As previously observed in Chapter 2, space deformation paradigm has received considerable atten- tion in recent years. Particularly, cage-based methods are efficient and widely used to perform 3D model deformations. Hence, an important amount of Generalised Barycentric Coordinates (GBC) have appeared in order to manipulate the models enclosed in a coarse polyhedron. However, there are few GBC systems that are actually designed to produce volume-preserving deformations. In consequence, we wanted to study how to keep the volume of an object undergoing a cage-based deformation constant. Therefore, we needed to analyse the behaviour of the volume of the model during its manipulation process and, moreover, mathematically relate it with the displacement of the deformation handles.

This chapter presents the mathematical generalisation of the volume preservation in the case of cage- based deformations. Furthermore, as we will see later, the described technique is not constrained to the existence of a cage, but it is also extensible to any deformation system that relies on a

set of handles surrounding the model. Section 5.1 develops the mathematical concepts of volume preservation and Section 5.2 provides a tool to compute the stress that the deformation induces over the model. Finally, Section 5.3 summarises the contents of the chapter.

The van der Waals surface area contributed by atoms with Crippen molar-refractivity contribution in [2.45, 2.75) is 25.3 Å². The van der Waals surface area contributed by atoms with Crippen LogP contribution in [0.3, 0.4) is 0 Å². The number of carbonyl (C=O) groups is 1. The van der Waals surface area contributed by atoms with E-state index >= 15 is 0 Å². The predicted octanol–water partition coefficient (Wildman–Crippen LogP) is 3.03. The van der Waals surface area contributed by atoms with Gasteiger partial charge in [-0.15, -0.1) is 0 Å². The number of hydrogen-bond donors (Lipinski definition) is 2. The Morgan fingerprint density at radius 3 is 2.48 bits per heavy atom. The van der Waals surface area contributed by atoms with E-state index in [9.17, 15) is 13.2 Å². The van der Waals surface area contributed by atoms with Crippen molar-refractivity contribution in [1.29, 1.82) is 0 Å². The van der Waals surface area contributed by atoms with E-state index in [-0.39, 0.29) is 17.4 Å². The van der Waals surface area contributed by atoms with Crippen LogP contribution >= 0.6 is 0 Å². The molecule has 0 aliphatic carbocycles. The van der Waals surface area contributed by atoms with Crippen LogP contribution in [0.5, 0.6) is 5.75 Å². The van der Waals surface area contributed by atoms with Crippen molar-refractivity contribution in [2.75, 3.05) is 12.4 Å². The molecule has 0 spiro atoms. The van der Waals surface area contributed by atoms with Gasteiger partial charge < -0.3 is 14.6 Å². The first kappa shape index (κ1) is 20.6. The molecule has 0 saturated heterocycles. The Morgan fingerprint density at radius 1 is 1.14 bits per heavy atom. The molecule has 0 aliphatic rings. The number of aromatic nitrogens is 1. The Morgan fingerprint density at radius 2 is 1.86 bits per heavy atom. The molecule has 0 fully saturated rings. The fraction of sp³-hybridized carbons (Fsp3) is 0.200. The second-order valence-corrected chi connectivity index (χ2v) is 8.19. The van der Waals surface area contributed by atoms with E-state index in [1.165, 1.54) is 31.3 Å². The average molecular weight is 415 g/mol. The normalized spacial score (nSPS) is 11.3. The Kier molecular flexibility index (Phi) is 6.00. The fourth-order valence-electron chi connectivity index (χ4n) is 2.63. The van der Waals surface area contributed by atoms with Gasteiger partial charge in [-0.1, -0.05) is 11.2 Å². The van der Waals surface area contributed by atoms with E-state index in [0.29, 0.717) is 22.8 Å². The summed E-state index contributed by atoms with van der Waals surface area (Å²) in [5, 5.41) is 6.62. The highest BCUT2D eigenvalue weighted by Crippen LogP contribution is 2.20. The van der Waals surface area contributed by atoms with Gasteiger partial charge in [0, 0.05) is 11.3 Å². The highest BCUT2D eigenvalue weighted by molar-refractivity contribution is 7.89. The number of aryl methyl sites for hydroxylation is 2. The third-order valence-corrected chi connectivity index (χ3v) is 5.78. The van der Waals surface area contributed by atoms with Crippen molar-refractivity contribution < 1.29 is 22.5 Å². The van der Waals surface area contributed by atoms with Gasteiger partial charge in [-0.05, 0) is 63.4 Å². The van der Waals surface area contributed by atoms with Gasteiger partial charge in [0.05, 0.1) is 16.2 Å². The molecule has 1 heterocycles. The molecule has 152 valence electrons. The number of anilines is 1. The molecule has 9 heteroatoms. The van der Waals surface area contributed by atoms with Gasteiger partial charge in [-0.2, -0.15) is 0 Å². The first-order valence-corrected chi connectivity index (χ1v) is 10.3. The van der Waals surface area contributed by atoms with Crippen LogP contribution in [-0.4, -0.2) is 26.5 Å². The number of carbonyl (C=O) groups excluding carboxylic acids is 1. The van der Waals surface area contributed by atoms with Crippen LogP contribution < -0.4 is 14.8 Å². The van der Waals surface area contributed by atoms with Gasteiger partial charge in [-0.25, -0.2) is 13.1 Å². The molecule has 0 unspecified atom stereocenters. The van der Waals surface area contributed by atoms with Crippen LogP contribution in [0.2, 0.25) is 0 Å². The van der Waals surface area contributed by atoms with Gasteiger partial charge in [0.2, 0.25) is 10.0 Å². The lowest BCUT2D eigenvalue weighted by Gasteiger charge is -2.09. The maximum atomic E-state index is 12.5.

The research exposed has been compiled in [CVB10] and successfully used in [CHHH15].


Gradient-Based Volume-Preserving Deformations

Given a particular model, whose surface is represented as a triangular mesh, enclosed in a cage, we are interested in mathematically finding the connection between the displacement of the cage vertices, the handlesV = {v1, . . . , vn}, and the deviation of its volume. Therefore, every time the

user picks a control point, we want to establish a path or a surface such that the movement of the handle over it does not cause any perturbation of the volume of the deformed model.

The gradient of a function points in the direction of its greatest increment. Accordingly, the gradient of the volume expresses its greatest perturbation direction. Thus, a handle moving along the gradient will dramatically change the volume of the object while deforming it. Our idea, then, is to restrict the movement of the control points to those surfaces perpendicular to this gradient. The following sections give mathematical expressions to compute the volume of a given object and, then, derive the formula of its gradient. We also study the behaviour of the gradient during the deformation process.

In document On some interactive mesh deformations (Page 113-120)